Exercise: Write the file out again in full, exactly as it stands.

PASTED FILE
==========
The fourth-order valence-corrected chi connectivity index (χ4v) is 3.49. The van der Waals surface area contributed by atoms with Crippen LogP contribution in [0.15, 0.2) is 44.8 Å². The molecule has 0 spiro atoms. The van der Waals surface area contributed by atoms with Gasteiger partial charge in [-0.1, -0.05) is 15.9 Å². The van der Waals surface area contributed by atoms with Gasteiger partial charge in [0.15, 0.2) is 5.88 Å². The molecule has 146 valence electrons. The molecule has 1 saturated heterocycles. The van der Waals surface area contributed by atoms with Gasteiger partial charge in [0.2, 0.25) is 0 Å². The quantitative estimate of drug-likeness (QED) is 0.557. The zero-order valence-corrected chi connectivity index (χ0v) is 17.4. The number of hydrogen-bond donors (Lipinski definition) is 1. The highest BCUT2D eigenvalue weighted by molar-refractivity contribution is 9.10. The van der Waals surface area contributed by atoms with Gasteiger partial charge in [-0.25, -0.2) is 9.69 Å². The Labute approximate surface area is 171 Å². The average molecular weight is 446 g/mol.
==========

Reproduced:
The fourth-order valence-corrected chi connectivity index (χ4v) is 3.49. The van der Waals surface area contributed by atoms with Crippen LogP contribution in [0.15, 0.2) is 44.8 Å². The molecule has 0 spiro atoms. The van der Waals surface area contributed by atoms with Gasteiger partial charge in [-0.1, -0.05) is 15.9 Å². The van der Waals surface area contributed by atoms with Gasteiger partial charge in [0.15, 0.2) is 5.88 Å². The molecule has 146 valence electrons. The molecule has 1 saturated heterocycles. The van der Waals surface area contributed by atoms with Gasteiger partial charge in [0.2, 0.25) is 0 Å². The quantitative estimate of drug-likeness (QED) is 0.557. The zero-order valence-corrected chi connectivity index (χ0v) is 17.4. The number of hydrogen-bond donors (Lipinski definition) is 1. The highest BCUT2D eigenvalue weighted by molar-refractivity contribution is 9.10. The van der Waals surface area contributed by atoms with Gasteiger partial charge in [-0.25, -0.2) is 9.69 Å². The Labute approximate surface area is 171 Å². The average molecular weight is 446 g/mol.